Netflix is ​​stepping up its battle against VPNs and claiming collateral casualties

While some people use VPNs to secure their communications, others use them to access content that is normally blocked in their country. For its part, Netflix has, for years, been engaged in a battle against the use of VPNs to unblock movies and series.

As you already know, the content available on Netflix varies from country to country. Also, it may happen for example that a user residing in France tries to access the US catalog, which may be more interesting, using a VPN.

For their part, some VPN developers are looking for ways to bypass the system that Netflix has set up against this practice. Usually, these developers do not share the technical details. But as TorrentFreak reports, these solutions often involve using residential IP addresses to trick Netflix’s algorithms into believing that this is a legitimate connection and not a VPN.

And recently, it appears that the VOD platform decided to step up the fight against the use of VPNs to gain access to its platform, in an effort to block suspicious residential IP addresses. The problem is that Netflix has clearly blocked residential IP addresses for people who don’t use VPNs as well. Basically, these would be collateral victims.

Unfortunately, we don’t have any numbers. However, based on testimonials on social media, TorrentFreak points out that these are not isolated cases. For example, one user noted that he can’t access the regular Netflix catalog when connected to his Wifi (possibly due to fixed IP address concern), but he can access it when he’s using mobile data.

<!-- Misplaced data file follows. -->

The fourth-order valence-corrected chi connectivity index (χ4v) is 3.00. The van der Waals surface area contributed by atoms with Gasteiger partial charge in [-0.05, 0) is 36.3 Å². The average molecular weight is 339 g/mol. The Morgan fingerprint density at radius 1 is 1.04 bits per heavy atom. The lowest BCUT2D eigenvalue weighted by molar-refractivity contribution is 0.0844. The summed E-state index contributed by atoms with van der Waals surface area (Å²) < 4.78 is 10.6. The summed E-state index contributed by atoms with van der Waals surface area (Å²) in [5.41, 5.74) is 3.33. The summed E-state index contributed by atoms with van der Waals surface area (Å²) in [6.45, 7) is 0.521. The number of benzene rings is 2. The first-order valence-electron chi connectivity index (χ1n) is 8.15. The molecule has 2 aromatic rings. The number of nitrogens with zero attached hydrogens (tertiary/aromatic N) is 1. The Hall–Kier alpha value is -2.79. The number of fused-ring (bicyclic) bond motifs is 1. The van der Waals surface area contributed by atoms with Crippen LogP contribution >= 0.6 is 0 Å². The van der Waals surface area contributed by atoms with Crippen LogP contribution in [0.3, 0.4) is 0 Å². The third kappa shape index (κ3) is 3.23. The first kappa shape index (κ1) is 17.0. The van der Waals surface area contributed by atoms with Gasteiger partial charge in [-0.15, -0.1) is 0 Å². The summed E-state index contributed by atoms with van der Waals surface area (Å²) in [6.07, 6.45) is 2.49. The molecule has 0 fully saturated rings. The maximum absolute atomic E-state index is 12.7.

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As a reminder, right now, when you try to unlock Netflix with a VPN, you can’t access the regular catalog, but only the original content. According to TorrentFreak, this was called out by a Netflix representative in a statement.

VOD also said it was inadvertently reaching out to those affected to help them restore access to the full Netflix catalog (corresponding to their countries).

There was a time when Netflix closed its eyes

In any case, it is important to remember that Netflix has not always been very strict about the use of VPNs by its subscribers. Furthermore, in 2015, we cited a study indicating that 29% of these subscribers use VPNs to get more content.

But in 2016, perhaps under pressure from non-original content rights holders, the platform began blocking access to VPN users. The platform displayed a message asking the user to deactivate the VPN or proxy.

However, this policy was relaxed in 2020: Netflix offers a catalog limited to its original content, which avoids problems with non-original content rights holders without completely excluding the user.

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